The White House coronavirus cluster underscores a reality that no amount of happy talk can overcome. After more than nine months, 36 million cases and more than 1 million deaths worldwide, the COVID-19 pandemic is still raging. The infection rate in the United States and Europe is increasing, and a vaccine will not be widely available until well into 2021.
It is not too early, however, to begin preparing for the next pandemic—and there will be a next one. Although it has become commonplace to describe COVID-19 as a once-in-a-century event, another pandemic could in fact be imminent. More than 40 new dangerous pathogens have emerged since 1970, most jumping from animal to human hosts, and the pace of their appearance is increasing, as humans enter new ecosystems and encounter once-isolated species. As the Nobel Laureate Joshua Lederberg warned back in 1988, “The microbe that felled one child in a distant continent yesterday can reach yours today and seed a global pandemic tomorrow.”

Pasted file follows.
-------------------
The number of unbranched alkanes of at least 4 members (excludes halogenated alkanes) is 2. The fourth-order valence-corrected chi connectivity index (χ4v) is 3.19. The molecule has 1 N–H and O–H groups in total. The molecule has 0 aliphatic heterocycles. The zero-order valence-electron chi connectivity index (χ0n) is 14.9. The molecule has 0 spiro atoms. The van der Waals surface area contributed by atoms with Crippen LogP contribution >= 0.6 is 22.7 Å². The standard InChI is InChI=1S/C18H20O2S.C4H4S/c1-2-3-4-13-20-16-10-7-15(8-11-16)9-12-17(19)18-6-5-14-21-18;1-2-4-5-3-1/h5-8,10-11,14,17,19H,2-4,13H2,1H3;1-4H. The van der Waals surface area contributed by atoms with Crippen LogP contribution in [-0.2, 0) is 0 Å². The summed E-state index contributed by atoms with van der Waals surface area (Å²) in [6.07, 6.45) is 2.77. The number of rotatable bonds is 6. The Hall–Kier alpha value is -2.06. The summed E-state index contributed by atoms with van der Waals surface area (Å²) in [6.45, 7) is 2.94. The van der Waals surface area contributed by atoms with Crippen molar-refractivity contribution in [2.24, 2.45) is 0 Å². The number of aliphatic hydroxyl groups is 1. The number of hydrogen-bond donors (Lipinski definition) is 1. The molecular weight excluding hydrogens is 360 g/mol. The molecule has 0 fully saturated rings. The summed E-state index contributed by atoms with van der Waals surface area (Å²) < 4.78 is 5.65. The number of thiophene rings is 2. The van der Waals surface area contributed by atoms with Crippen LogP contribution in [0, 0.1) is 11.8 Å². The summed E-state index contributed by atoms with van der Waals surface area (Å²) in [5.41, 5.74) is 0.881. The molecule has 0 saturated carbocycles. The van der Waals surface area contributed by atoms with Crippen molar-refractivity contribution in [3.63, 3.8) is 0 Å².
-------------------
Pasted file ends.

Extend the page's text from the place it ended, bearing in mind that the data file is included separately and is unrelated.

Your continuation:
Last week, a high-level, bipartisan task force at the Council on Foreign Relations, which I co-directed, released its final report, “Improving Pandemic Preparedness: Lessons From COVID-19.” It argues that pandemics are both inevitable and costly, and that we can no longer afford to pay lip service to preparedness. For years, governments, international organizations and blue-ribbon commissions have warned of the growing risk posed by novel strains of influenza and coronavirus, and yet the United States and the world have failed to prioritize these threats.